Much that is immediately visible to you will conspire against you. For many of us, a voice arises when we go to write or think about writing that says, “What if it’s terrible?” The only answer a writer can give to that question is to shrug. What it it’s terrible? It’s a silly question that misunderstands the layered process of creation, but it’s one that dogs me nonetheless. The only cure for that fear and the others that arise is to write anyway. Do it daily, habitually, with tenacity. Show up and write. Get used to the taste of fear, metallic against your tongue. The doubt that assails every word.

When I was preparing to give birth, I was told something important: in our bodies, pain is most often a signal that something is going wrong. In childbirth, there is a different kind of pain, a radical opening, that is not something going wrong. It was suggested that I approach this pain differently, that I not attach the word “pain” to it, that I not frame it in fear. I practiced this in the months leading up to the birth. When the time came and the contractions grew intense, there were instances I was afraid–and the experience was harder, more powerful, scary–and then that contraction would end. Perhaps during the next one I would remember, this is the process of opening. I would not feel afraid, though I still felt the grip on my body that was like nothing I’d felt before. But without fear, the intense sensation wasn’t quite pain. It was opening, a tremendous superpower, a deep sightline into the workings of life.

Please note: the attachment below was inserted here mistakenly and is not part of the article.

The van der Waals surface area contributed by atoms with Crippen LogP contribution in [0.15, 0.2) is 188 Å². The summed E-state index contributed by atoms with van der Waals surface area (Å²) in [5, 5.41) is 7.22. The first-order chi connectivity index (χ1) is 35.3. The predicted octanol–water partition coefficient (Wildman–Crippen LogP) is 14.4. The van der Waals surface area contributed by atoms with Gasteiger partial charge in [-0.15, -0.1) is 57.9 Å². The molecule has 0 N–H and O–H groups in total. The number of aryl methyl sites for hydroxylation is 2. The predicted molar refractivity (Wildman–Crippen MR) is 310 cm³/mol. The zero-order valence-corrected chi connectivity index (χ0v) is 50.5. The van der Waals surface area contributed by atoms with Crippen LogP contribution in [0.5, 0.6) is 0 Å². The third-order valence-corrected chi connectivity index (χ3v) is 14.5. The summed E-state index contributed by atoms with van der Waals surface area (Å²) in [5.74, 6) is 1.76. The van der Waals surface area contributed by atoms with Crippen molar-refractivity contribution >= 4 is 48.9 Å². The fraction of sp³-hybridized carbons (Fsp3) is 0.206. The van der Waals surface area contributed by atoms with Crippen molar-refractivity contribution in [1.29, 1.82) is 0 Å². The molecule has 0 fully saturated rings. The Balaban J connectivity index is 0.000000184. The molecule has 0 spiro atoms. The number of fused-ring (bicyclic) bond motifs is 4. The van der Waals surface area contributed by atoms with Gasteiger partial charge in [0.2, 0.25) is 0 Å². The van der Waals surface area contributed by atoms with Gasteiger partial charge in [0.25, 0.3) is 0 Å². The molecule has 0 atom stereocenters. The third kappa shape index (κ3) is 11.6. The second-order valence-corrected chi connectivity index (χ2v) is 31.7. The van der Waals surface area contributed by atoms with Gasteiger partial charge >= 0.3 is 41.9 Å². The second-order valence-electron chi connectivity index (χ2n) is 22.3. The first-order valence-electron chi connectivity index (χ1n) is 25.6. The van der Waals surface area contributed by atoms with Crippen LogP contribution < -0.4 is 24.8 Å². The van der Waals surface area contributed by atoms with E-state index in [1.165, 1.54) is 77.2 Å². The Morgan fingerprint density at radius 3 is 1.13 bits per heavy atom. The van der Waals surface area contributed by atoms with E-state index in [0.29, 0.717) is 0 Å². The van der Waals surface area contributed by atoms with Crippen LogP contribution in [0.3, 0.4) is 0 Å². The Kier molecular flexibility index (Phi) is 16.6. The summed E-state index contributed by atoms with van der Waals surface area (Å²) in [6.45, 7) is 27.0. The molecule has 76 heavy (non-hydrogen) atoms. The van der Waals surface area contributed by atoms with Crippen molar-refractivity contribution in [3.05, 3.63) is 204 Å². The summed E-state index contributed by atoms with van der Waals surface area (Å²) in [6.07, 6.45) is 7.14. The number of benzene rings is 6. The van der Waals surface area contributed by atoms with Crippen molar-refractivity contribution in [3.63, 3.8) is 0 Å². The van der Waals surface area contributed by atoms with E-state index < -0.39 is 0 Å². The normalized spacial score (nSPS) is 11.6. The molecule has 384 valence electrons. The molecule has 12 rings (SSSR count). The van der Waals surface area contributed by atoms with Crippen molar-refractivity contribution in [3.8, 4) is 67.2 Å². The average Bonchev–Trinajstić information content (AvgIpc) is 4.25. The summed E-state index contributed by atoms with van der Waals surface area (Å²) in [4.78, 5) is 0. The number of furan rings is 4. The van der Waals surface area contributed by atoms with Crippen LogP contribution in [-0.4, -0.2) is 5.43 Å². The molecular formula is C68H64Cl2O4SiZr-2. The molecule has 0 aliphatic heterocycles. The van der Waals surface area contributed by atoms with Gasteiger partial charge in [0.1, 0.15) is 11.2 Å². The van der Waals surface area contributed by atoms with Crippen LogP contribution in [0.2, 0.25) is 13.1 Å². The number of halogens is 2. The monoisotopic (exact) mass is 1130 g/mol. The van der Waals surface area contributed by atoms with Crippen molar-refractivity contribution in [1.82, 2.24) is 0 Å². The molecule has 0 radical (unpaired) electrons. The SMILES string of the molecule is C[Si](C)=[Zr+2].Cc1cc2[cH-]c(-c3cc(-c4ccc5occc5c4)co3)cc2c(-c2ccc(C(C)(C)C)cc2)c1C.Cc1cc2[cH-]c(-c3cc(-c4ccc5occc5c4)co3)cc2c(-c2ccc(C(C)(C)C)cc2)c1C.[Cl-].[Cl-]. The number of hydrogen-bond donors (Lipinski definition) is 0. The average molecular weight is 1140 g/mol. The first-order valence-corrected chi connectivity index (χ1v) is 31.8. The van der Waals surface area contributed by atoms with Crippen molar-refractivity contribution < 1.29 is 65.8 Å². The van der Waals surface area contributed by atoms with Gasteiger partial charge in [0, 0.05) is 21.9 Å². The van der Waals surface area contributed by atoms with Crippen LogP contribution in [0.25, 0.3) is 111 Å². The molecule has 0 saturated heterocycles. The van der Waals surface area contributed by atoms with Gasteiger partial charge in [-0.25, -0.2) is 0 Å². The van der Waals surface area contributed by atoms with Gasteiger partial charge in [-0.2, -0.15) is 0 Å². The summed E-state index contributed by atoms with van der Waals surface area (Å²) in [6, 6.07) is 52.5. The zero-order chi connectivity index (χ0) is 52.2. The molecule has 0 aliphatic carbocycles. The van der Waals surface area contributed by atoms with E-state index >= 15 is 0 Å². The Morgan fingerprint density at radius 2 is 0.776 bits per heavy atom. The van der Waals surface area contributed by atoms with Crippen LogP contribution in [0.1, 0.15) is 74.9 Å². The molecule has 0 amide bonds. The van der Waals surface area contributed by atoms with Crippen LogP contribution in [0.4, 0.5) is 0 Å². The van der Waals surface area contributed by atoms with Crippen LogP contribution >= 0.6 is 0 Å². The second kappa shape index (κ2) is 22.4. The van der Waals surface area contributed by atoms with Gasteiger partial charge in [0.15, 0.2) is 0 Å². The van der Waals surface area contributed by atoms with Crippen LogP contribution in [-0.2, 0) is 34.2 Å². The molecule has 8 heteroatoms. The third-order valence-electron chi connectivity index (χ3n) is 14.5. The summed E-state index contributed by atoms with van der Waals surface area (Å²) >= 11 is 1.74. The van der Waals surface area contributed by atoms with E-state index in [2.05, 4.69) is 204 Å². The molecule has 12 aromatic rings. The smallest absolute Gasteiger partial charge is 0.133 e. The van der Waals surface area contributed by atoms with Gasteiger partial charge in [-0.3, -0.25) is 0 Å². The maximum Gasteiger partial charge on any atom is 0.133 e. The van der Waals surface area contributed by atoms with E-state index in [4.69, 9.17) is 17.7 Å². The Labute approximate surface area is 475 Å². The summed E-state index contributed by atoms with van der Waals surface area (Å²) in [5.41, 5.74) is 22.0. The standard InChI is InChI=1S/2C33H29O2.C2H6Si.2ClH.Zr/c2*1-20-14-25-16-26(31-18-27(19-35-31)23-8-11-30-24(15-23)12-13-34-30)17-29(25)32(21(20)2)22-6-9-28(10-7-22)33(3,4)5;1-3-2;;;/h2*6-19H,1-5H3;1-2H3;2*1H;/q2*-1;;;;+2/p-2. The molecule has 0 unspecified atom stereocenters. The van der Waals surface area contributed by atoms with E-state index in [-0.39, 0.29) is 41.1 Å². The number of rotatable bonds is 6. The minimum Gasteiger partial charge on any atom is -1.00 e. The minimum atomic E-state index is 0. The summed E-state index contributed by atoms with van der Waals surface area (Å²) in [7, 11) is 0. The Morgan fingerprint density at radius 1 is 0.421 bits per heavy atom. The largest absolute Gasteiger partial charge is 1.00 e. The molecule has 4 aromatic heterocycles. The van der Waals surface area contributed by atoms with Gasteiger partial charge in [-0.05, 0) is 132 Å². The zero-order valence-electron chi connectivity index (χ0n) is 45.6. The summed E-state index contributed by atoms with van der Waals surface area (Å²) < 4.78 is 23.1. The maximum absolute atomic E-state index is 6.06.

So it went–sometimes fear arose and sometimes it did not. So it will go with your writing. If you keep going and do not give into panic, even when it comes up and you cannot stop it, you will open up and produce miracles. Most importantly, you will produce.

A Practical Alphabet for Writers: Find all the letters so far at


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